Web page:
Moctezuma Sends Sorcerers to Stop the Spaniards
From Fray Bernardino de Sahagún, Florentine Codex, Book 12, Chapter Thirteen (Mexica)
[After the Spaniards attacked Cholula, they continued to advance toward Tenochtitlan. To stop the Spaniards, Moctezuma sent emissaries with gold, hoping Cortés would be satisfied and leave. Instead, the spectacle of the gold led the Spaniards to lust for more of the precious metal. When the gifts failed to halt Cortés' advance, Moctezuma again turned toward sorcerers.]
Chapter 13: Here it is told how Moctezuma sent out other sorcerers so that they might cast a spell on the Spaniards and what happened to them on the way.
Then [he sent] another series of messengers: who were wizards, magicians, and priests. They also went out to meet the strangers. But they could do nothing. They could not blind their eyes; they could not cast a spell on them; they could not dominate them in any way. They could not even meet [the strangers].
For a drunkard tripped them in the road. They encountered him and stopped, were stunned. They believed he was a man from Chalco because he was dressed like a Chalca with eight grass strings tied to his chest; he acted like a Chalca in his manners; like a Chalca [one knows through] fiction. Appearing drunk, he pretended to be drunk, he feigned to be a drunkard.
They encountered him before they [could appear] before the Spaniards. He rushed toward the Mexicas and said: "Why have you come here? What sort of thing do you want? What does Moctezuma want to do? Has he still not come to his head? Is he now unhappy, fearful? He has made mistakes; he has abandoned his vassals and has destroyed men. Some have been beaten and others wrapped in shrouds [for the dead]; some have been betrayed and others mocked and deceived."
And when they had seen this, when they heard his words, they tried in vein to approach him. They hurriedly built him a small temple and an alter and a seat made of grass. But for awhile they could not see him. They worked in vain, they constructed his temple in vain, for he spoke to them only in oracles. He frightened them; he harshly reprehended them, and spoke to them as if from a great distance.
He asked them: "Why in vain have you stopped here? Already, [it is apparent] that México will exist no longer! It is finished forever! Let go of this place! [it exists] here no longer! Turn around! Steer your sight toward México! What is to happen, has already happened!"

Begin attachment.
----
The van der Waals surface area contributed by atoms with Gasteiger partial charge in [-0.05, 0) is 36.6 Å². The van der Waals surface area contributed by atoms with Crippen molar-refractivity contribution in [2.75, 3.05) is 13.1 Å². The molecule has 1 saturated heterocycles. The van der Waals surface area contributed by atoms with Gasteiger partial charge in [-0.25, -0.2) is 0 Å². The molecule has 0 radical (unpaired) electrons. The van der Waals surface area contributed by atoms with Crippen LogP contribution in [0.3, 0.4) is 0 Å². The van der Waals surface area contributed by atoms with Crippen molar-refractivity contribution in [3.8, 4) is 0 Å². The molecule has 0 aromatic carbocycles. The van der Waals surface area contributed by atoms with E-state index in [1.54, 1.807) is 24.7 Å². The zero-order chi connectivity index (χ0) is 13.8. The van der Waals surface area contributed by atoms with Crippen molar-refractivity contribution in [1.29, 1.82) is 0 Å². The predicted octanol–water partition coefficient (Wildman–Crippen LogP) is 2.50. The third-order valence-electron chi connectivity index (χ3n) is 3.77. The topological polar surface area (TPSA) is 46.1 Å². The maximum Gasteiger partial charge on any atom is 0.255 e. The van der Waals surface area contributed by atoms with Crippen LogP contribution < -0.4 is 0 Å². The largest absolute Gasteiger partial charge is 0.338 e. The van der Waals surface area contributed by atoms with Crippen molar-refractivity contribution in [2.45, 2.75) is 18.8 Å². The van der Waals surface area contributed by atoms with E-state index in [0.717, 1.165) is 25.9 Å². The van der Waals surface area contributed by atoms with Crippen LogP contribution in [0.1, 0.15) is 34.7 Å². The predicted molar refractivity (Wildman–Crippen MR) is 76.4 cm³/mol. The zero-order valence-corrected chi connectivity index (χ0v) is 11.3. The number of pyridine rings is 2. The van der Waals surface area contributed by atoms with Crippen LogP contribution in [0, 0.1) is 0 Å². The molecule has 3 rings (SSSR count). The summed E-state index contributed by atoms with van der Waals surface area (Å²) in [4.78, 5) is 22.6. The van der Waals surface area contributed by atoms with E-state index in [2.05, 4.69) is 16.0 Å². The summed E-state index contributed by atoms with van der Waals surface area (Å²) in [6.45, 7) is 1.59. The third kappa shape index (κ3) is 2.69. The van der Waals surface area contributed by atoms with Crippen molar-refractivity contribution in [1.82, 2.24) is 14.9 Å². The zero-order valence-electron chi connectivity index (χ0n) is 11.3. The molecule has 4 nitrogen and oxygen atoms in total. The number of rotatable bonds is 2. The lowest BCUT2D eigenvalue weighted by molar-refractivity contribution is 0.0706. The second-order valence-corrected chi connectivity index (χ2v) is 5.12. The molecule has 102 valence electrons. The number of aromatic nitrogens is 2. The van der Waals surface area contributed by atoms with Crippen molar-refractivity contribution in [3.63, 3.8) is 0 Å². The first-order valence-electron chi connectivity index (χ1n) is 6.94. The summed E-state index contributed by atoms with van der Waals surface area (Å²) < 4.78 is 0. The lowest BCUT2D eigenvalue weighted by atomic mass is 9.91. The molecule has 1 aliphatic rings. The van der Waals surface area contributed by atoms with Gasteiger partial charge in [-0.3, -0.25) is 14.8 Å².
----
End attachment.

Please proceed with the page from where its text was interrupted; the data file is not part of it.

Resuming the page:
Then they came to see, they came to fix their eyes with anxiety. All the temples were burning and the communal houses, and the priestly schools, and all of the houses in México. And everything was as if a battle [had already begun].
And when the sorcerers saw this, they lost all heart. They no longer spoke clearly; it was like they had been made to swallow something. They said: "This is not for us to see; it is [a vision] for Moctezuma, all that we have seen. [For] this was no common being, this was the young Tezcatlipoca . . . !" Unexpectedly, it disappeared; they no longer saw it.
And so the messengers abandoned their encounter [with the Spaniards], no longer did they walk toward them. From there, the sorcerers and the magicians turned back to tell Moctezuma [what they saw]. They came together with those who had gone first, with those [who had earlier] gone with Tzioacpopoca [the messenger who earlier given the Spaniards gold].
And when these messengers arrived, they told Moctezuma how it happened, how they saw it [México in flames]. And when Moctezuma heard it, he [could] only bow his head, he hung his head. He no longer spoke words, but remained crestfallen for a long time. [After] all that was said and in spite of everything, he [finally] responded to them:
"What can we do, my strong ones? What can be done here? We are finished! We are at the mercy of our gods! Is there a mountain we can climb? Can we perhaps escape? We are Mexicas: is it true that glory will be given to the Mexican nation?"
"The poor old men are worthy of compassion and the poor women and the children who [are too young] to reason,. where will they be safe? But, there is no remedy. . . What can we do? Is nothing left? What can we do and where [can we go]? We are at the mercy of our gods . . . What they want, they will get, what they want will come to be . . . . [Whatever they want], we shall be astonished by it."